05/25/2004 12:00AM

McGaughey makes it first try


The greatest race trainer Shug McGaughey ever won was when Personal Ensign got up in the very last jump to win the 1988 Breeders' Cup Distaff and complete a perfect 13-for-13 career. Getting into the Hall of Fame was not nearly as stressful.

In his first year on the ballot, McGaughey on Tuesday became the latest trainer named to the National Museum of Racing and Hall of Fame. Also announced as 2004 inductees were jockey Kent Desormeaux, the outstanding grass mare Flawlessly, and Skip Away, a four-time champion who, like McGaughey, made it into the Hall of Fame the first time he appeared on the ballot.

All four will be inducted in Saratoga Springs, N.Y., on Aug. 9.

More than 140 voters cast ballots this year. McGaughey and Skip Away were considered overwhelming favorites in their categories, and both Desormeaux and Flawlessly were also favored. Trainers are eligible for the Hall of Fame after being licensed for 25 years. Jockeys are eligible after riding for 15 years. Racehorses are eligible five years following retirement.

McGaughey, 53, beat out John Veitch and Nick Zito, the other two finalists. The Hall of Fame does not reveal vote totals. McGaughey for nearly 20 years has been the private trainer for the Phipps family, for whom he has trained six champions - Easy Goer, Heavenly Prize, Inside Information, Personal Ensign, Rhythm, and Storm Flag Flying. He also trained champions Queena and Vanlandingham. McGaughey won the Eclipse Award as champion trainer in 1988.

McGaughey has won eight Breeders' Cup races and one Triple Crown race, the 1989 Belmont Stakes, in which Easy Goer scored his lone victory in four meetings against Sunday Silence. McGaughey has also won the Travers Stakes three times, and the Jockey Club Gold Cup three times, in addition to races such as the Alabama Stakes, Kentucky Oaks, Spinster Stakes, and Wood Memorial.

"I'm very excited," McGaughey said during a teleconference Tuesday. "I'm thrilled to be thought of that way."

McGaughey has won 1,379 races and his horses have earned $83,918,770 in purses, but no victory was as dramatic as that of Personal Ensign in her career finale. Racing over a muddy Churchill Downs track she clearly did not like, Personal Ensign managed to run down that year's Derby winner, Winning Colors.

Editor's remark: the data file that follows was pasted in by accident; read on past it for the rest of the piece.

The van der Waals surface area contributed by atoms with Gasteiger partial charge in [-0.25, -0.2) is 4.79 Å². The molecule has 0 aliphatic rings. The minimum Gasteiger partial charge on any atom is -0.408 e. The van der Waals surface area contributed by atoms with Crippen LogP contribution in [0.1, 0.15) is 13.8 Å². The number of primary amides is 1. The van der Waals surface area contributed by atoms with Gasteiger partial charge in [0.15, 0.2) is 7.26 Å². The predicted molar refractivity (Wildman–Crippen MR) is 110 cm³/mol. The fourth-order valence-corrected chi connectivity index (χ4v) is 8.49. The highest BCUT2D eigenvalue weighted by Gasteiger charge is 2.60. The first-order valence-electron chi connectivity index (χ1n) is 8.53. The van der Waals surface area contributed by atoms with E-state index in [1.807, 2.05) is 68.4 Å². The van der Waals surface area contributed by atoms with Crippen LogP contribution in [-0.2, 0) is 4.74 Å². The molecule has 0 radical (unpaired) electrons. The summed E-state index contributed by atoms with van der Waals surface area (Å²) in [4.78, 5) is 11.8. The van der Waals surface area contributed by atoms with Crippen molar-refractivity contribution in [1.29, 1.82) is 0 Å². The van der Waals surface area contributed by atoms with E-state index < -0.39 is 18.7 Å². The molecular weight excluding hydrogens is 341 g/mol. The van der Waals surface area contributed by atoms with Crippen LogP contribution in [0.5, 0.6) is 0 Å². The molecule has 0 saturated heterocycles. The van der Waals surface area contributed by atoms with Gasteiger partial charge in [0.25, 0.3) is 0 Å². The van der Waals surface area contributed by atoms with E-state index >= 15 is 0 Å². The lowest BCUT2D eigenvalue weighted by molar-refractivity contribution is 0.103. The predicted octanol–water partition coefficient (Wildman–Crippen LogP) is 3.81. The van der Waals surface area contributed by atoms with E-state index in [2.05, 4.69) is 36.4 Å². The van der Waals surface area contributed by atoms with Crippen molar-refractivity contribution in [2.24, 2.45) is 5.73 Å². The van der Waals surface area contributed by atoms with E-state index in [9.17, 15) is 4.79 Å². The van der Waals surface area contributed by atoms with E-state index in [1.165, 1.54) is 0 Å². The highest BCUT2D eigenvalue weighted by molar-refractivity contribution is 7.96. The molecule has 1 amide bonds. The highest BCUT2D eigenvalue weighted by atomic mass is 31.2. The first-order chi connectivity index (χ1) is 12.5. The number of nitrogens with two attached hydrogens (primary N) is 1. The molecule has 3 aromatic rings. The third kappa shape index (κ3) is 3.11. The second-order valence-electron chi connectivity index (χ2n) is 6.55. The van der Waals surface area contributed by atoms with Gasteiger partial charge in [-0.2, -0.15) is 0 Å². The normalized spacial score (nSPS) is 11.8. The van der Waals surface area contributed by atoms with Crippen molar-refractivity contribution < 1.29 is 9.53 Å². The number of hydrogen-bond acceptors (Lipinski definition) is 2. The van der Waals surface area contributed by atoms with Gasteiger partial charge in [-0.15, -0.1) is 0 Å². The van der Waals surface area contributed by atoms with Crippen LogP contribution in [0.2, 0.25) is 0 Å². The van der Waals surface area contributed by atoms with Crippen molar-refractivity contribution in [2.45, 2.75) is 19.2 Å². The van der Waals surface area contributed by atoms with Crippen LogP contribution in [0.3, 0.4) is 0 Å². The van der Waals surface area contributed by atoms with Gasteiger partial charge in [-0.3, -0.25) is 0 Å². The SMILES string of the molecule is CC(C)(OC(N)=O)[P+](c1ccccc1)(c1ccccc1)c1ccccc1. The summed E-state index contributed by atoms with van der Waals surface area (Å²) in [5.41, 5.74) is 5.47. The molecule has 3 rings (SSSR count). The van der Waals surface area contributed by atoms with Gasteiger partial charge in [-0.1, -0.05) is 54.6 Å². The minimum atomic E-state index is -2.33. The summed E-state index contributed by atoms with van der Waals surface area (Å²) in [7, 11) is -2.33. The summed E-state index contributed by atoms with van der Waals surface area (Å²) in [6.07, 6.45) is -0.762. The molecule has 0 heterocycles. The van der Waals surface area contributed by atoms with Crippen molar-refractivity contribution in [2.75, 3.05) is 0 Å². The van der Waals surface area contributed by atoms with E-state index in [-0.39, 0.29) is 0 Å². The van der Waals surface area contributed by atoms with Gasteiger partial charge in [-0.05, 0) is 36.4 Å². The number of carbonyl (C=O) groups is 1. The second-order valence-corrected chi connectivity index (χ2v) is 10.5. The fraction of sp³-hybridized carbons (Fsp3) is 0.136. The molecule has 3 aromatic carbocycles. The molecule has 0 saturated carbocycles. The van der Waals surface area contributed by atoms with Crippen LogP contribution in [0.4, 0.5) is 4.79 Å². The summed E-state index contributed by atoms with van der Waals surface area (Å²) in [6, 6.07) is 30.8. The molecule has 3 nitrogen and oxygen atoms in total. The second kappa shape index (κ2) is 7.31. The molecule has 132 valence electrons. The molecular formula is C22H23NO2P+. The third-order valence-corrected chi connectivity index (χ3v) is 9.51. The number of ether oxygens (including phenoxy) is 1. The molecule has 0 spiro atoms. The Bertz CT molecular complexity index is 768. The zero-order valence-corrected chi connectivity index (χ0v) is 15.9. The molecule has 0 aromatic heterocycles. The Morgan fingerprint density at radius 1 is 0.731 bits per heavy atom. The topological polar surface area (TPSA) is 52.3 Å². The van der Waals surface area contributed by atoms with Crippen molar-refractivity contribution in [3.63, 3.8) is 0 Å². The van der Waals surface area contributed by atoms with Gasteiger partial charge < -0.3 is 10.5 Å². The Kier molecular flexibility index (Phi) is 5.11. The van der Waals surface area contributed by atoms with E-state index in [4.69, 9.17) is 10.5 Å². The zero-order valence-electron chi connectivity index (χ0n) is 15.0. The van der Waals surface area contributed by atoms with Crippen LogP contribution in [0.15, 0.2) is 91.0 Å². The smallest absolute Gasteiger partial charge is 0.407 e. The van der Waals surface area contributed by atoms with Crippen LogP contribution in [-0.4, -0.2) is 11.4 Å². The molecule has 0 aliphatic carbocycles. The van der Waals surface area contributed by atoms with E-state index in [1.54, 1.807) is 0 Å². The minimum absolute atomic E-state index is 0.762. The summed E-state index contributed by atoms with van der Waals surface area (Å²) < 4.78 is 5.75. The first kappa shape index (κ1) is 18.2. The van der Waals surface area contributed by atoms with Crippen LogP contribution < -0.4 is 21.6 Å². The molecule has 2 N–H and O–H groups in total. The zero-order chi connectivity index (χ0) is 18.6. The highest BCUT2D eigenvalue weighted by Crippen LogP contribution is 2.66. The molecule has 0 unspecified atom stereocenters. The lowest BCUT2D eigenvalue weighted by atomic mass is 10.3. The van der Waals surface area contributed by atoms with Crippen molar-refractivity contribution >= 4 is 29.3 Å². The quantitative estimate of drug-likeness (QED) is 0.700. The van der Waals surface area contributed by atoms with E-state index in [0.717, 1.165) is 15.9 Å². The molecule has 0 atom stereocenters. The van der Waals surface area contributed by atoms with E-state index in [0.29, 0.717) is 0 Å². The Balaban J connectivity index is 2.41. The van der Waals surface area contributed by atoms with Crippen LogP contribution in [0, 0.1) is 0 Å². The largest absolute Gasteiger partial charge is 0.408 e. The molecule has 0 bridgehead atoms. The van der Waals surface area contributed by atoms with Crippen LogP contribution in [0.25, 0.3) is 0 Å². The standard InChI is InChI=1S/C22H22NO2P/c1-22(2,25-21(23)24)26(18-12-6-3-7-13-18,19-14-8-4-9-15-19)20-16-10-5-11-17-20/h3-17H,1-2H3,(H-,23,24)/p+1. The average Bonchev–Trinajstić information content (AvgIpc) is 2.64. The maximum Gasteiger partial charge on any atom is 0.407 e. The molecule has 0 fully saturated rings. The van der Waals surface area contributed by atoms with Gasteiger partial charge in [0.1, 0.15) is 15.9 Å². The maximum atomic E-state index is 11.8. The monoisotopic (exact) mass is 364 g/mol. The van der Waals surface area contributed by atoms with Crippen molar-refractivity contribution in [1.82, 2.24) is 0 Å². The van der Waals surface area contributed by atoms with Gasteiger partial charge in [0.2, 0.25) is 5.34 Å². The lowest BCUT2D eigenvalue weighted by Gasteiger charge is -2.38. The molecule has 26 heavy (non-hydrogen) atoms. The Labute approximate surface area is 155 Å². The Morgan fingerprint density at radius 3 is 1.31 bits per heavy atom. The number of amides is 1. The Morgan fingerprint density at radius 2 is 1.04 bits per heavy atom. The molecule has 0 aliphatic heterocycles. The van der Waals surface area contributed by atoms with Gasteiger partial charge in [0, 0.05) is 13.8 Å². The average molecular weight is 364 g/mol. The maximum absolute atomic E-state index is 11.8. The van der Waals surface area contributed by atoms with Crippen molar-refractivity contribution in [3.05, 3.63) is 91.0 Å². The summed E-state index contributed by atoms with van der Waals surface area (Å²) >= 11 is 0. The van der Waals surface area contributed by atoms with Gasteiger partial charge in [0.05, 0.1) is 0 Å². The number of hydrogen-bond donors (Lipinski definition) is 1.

"For her to retire undefeated, she's the one that stands out," McGaughey said. "It wasn't as much exciting as it was relief."

Desormeaux, 34, beat out Eddie Maple, Randy Romero, and Jose Santos. He is one of only three jockeys to have won Eclipse Awards as both an apprentice and a journeyman. The other two, Steve Cauthen and Chris McCarron, were already in the Hall of Fame.

Desormeaux has won three Eclipse Awards as champion jockey. He holds the single-season record for victories by a jockey, with 598 wins in 1989. He has won 4,419 races, and his mounts have earned $169,217,481. Desormeaux has won the Kentucky Derby twice, with Real Quiet in 1998 and Fusaichi Pegasus in 2000, and has won two Breeders' Cup races. He was the regular rider of 1993 Horse of the Year Kotashaan.

The popular Skip Away beat out Breeders' Cup grass race winners Lure and Manila in the male horse category. Skip Away was the champion 3-year-old of 1996, champion older horse of 1997, and both champion older horse and Horse of the Year in 1998. He won 18 of 38 starts - including the Breeders' Cup Classic and two runnings of the Jockey Club Gold Cup - and $9,616,360, which places him second on the current all-time earnings list.

Skip Away follows by one year the Hall of Fame induction of his late trainer, Sonny Hine, whose widow, Carolyn, owned Skip Away. The Hines acquired Skip Away for $22,500 as a 2-year-old. "How can one woman be so blessed?" she said. "I'm so honored. I'm living a dream."

Hine said Skip Away "kept Sonny going" while he was being treated for cancer. "He gave Sonny more years," Hine said. "Skippy was not like a horse. He was like a member of the family."

Flawlessly, who beat out finalists Mom's Command and Sky Beauty in the female horse category, was an overdue and worthy addition to the Hall of Fame. In five seasons on the track she won 16 of 28 starts and was the champion female turf runner in 1992 and 1993. She won nine Grade 1 races, including the unprecedented feat of three consecutive runnings of both the Ramona Handicap at Del Mar and Matriarch Stakes at Hollywood Park.

Flawlessly was the best runner sired by 1978 Triple Crown winner Affirmed. Like Affirmed, Flawlessly was bred and owned by the Harbor View Farm of Lou and Patrice Wolfson. "She was tough like her sire," Patrice Wolfson said.